Put simply, adaptation studies is the analysis of a text and its adaptation, whether that ‘text’ is a novel, film, dance, play, comic strip, musical score, sculpture, video game, etc. The adaptation might be in the same narrative form, but is often in another.
This area of enquiry became very popular in literary studies with novel-to-film criticism, and George Bluestone’s highly influential work, Novels into Film was published in 1957. For several decades after, it wasn’t always clear what people were teaching when they were teaching novels into film, or why they were teaching it. In the classroom it is acknowledged that watching the film of a novel, play or story can make the understanding of that text easier, particularly if the original work is perceived to be difficult because of its age, use of language or form. Many teachers found that watching films of books made students better readers and that they were able to read more attentively and better understand form and structure. This finding is obviously contrary to the popular view that viewing kills reading.
As academic interest in this area of study grew, so emerged the understanding that the relationship between a text and its adaptation is one of cross-fertilisation and exchange, rather than, as articulated by critics in the early twentieth century such as Virginia Woolf , one of parasitism where the original text becomes a shadow of its former brilliant self. There are terrible adaptations and there are some which make one forget or ignore the original; some adaptations reignite interest in a long forgotten story; and some texts such as Charles Dickens’ Great Expectations, can never be adapted enough. A personal favourite of mine is the ‘Great Expectations Boat Ride’ at Dickens World in Kent, UK.
Adaptation studies is now less about which is the better, the original or the adaptation, and more about engaging with the process and understanding the motivations for an adaptation – whether it be explanation, homage, revision, critique, pure exploitation or something else. Adaptation studies facilitates an understanding of social change, narrative form, cultural difference, commercial imperatives, power relationships and so much more. As I hinted in my first paragraph, the subject of adaptation studies has moved far beyond the realm of novels and literary studies, even though literature on screen approaches still dominate. A thorny question one might now ask is ‘when is an adaptation not an adaptation?’ Luckily no one agrees on the answer.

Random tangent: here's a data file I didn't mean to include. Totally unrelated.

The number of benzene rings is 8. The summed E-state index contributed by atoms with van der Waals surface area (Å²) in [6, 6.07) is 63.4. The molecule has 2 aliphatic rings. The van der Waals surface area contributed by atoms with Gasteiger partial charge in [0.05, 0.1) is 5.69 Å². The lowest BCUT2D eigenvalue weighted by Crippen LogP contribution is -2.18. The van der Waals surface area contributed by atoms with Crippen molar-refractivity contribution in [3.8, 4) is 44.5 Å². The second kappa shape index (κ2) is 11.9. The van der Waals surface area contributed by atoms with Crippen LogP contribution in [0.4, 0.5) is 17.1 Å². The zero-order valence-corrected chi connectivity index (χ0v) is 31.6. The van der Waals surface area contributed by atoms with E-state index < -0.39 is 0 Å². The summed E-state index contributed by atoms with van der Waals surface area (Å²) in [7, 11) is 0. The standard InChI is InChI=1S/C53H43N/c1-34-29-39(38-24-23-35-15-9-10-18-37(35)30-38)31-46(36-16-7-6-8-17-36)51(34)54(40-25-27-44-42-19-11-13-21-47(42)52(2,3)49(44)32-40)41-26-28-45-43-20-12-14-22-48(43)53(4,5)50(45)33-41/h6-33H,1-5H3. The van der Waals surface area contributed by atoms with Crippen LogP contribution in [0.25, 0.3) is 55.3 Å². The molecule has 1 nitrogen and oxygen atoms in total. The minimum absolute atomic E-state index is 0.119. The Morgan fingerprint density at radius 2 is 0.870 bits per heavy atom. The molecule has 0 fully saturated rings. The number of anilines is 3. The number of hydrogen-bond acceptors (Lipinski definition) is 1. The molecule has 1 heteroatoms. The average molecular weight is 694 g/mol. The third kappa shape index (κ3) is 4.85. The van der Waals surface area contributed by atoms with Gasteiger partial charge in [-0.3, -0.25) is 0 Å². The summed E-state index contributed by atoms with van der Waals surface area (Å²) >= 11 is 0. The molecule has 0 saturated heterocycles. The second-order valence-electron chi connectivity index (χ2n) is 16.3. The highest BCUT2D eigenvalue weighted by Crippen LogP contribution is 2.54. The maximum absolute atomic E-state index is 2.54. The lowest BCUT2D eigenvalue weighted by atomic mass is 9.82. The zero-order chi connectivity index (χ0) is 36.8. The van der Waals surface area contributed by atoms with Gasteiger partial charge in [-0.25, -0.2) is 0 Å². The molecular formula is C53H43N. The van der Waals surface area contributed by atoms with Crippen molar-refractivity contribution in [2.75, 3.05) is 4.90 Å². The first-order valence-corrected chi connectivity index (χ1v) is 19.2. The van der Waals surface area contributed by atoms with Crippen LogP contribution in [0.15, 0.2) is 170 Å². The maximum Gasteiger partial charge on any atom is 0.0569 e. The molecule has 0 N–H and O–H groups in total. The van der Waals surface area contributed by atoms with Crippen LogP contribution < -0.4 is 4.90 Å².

Adaptation studies is taught by scholars in universities and teachers in schools, sometimes unconsciously. A historian showing students Gallipoli (1981) is looking at an adaptation. Those involved in teaching the Classics might be simultaneously thrilled and bemused by the explosion of recent film adaptations of Homer. Victorianists in literary studies must feel overwhelmed by the current trend for neo-Victorian novels.
There is a community of scholars out there with interests in adaptation who would benefit from knowing what others are talking about in their classes or adding to their curriculum. University students may find in adaptations studies an answer to their interdisciplinary yearnings or simply a new way of approaching old questions and developing new directions in knowledge.
This project is about inviting the community to identify itself via Adapt. To share materials, which can then be read, adapted and reused in quite other ways. I shall blog about what it means to ‘share’ in this way at a later date; and even later when the project is in full swing there will be a chance to browse materials and upload your own.